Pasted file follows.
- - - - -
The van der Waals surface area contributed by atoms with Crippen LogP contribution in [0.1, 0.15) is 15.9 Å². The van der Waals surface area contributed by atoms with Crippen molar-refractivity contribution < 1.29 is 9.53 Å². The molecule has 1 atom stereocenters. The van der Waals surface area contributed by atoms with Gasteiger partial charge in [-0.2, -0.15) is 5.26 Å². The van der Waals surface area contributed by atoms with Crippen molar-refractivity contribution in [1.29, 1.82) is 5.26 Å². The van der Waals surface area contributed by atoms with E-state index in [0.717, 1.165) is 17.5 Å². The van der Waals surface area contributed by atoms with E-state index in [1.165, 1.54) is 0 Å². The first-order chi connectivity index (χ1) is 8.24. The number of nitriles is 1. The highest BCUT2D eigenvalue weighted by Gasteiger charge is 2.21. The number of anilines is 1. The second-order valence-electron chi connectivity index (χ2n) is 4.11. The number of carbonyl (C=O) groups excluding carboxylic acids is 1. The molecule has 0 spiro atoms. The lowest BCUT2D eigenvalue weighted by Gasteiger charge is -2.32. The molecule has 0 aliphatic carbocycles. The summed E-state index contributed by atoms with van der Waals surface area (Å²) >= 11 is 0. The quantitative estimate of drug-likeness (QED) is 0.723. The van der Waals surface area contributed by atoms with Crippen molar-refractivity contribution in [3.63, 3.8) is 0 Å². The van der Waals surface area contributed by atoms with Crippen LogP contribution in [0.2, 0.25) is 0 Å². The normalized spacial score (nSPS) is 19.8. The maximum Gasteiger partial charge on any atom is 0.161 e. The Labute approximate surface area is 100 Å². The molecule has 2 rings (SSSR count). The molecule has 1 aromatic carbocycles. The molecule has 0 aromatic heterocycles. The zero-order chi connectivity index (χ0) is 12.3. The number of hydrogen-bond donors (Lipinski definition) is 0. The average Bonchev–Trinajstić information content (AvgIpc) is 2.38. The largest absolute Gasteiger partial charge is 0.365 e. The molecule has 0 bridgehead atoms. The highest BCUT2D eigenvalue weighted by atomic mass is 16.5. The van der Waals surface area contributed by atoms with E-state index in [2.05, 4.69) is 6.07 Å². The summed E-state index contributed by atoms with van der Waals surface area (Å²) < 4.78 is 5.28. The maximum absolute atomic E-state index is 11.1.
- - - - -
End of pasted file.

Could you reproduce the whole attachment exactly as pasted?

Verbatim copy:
The van der Waals surface area contributed by atoms with Crippen LogP contribution in [0.1, 0.15) is 15.9 Å². The van der Waals surface area contributed by atoms with Crippen molar-refractivity contribution < 1.29 is 9.53 Å². The molecule has 1 atom stereocenters. The van der Waals surface area contributed by atoms with Gasteiger partial charge in [-0.2, -0.15) is 5.26 Å². The van der Waals surface area contributed by atoms with Crippen molar-refractivity contribution in [1.29, 1.82) is 5.26 Å². The van der Waals surface area contributed by atoms with E-state index in [0.717, 1.165) is 17.5 Å². The van der Waals surface area contributed by atoms with E-state index in [1.165, 1.54) is 0 Å². The first-order chi connectivity index (χ1) is 8.24. The number of nitriles is 1. The highest BCUT2D eigenvalue weighted by Gasteiger charge is 2.21. The number of anilines is 1. The second-order valence-electron chi connectivity index (χ2n) is 4.11. The number of carbonyl (C=O) groups excluding carboxylic acids is 1. The molecule has 0 spiro atoms. The lowest BCUT2D eigenvalue weighted by Gasteiger charge is -2.32. The molecule has 0 aliphatic carbocycles. The summed E-state index contributed by atoms with van der Waals surface area (Å²) >= 11 is 0. The quantitative estimate of drug-likeness (QED) is 0.723. The van der Waals surface area contributed by atoms with Crippen molar-refractivity contribution in [3.63, 3.8) is 0 Å². The van der Waals surface area contributed by atoms with Crippen LogP contribution in [0.2, 0.25) is 0 Å². The normalized spacial score (nSPS) is 19.8. The maximum Gasteiger partial charge on any atom is 0.161 e. The Labute approximate surface area is 100 Å². The molecule has 2 rings (SSSR count). The molecule has 1 aromatic carbocycles. The molecule has 0 aromatic heterocycles. The zero-order chi connectivity index (χ0) is 12.3. The number of hydrogen-bond donors (Lipinski definition) is 0. The average Bonchev–Trinajstić information content (AvgIpc) is 2.38. The largest absolute Gasteiger partial charge is 0.365 e. The molecule has 0 bridgehead atoms. The highest BCUT2D eigenvalue weighted by atomic mass is 16.5. The van der Waals surface area contributed by atoms with E-state index in [2.05, 4.69) is 6.07 Å². The summed E-state index contributed by atoms with van der Waals surface area (Å²) < 4.78 is 5.28. The maximum absolute atomic E-state index is 11.1.